National Day for Truth & Reconciliation

Quick Facts

AKA NameOrange Shirt Day
2024 DateSeptember 30, 2024
2025 DateSeptember 30, 2025

National Day for Truth & Reconciliation (Orange Shirt Day)

National Day for Truth & Reconciliation (Orange Shirt Day) in

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National Day for Truth & Reconciliation History

National Day for Truth and Reconciliation, also known as Orange Shirt Day, serves as a reminder of the painful historical legacy faced by Indigenous children in residential schools. The day is marked with thoughtful reflection on the collective responsibility to acknowledge and understand this dark chapter in Canadian history. It provides an opportunity for Canadians to come together in solidarity, joining Indigenous peoples in their ongoing journey of healing, and to reaffirm their commitment to truth, reconciliation, and a stronger relationship based on mutual respect and understanding.

The origins of Orange Shirt Day can be traced back to the story of Phyllis Webstad, a residential school survivor, who wore an orange shirt on her first day at St. Joseph Mission Residential School in 1973, only to have it taken away. The shirt, as it turned out, became symbolic of the loss of identity, culture, and language of Indigenous children in these residential schools. National Day for Truth and Reconciliation encourages Canadians to reflect on the devastating impact of these schools, the resilience of Indigenous communities, and the importance of human rights, compassion, and social justice in creating an inclusive society, where every individual is treated with dignity and respect.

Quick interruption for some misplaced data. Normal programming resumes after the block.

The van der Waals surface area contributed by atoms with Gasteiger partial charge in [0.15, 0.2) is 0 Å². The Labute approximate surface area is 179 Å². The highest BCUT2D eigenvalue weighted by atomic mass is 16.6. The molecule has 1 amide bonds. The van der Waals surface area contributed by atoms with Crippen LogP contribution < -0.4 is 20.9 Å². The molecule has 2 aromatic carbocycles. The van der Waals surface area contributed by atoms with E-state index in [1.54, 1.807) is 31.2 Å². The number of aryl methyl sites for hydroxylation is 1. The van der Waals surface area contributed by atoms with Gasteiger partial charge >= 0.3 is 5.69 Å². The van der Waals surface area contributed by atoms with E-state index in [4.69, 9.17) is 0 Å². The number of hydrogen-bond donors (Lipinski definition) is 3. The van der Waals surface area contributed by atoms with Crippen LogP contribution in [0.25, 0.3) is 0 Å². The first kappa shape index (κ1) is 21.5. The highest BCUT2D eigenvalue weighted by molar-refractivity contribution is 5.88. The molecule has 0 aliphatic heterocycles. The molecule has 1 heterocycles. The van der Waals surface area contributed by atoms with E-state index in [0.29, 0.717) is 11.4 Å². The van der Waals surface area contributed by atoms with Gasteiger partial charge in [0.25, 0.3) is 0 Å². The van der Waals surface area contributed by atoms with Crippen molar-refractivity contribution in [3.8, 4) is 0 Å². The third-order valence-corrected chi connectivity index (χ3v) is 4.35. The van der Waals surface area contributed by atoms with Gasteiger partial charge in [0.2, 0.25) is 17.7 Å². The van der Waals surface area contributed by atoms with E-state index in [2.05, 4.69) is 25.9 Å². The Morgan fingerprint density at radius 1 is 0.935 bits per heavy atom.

On this day, people across Canada participate in various activities to raise awareness about the history of residential schools, to honor the survivors and their families, and to express their commitment to reconciliation. Some of the typical customs include wearing an orange shirt, participating in community events and discussions, and educating oneself on the truths about Canada's colonial past. National Day for Truth and Reconciliation is generally observed on September 30th, symbolically marking the time when Indigenous children were historically taken away from their families to attend residential schools.

Top facts about National Day for Truth & Reconciliation

  • Between 1891 and 1981 the federal government forced many indigenous children to attend schools away from their families. Many were abused and forbidden from practising their own culture.
  • It is estimated that at least 3,000 children died while attending the government and church run residential schools between 1891 and 1981.
  • Indigenous students tend to have lower scores in standardized tests and lower overall academic achievement compared to their non-Indigenous peers.
  • The orange shirt symbolizes the experiences of Indigenous children who were forcibly taken from their homes to attend residential schools. It represents the harm caused by these institutions and the loss of cultural identity experienced by the children.
  • Indigenous students may have unique learning styles and preferences rooted in traditional teachings and ways of knowing, which differ from mainstream Western educational approaches.

Top things to do for National Day for Truth & Reconciliation

  • Donate to the Orange Shirt Society and help support indigenous communities.
  • Check out upcoming Orange Day events.
  • Watch the 2020 Orange Shirt Day presentation.
  • Watch We Were Children (2012). This is a documentary that features chilling firsthand accounts of survivors of the Indian Residential School system in Canada.

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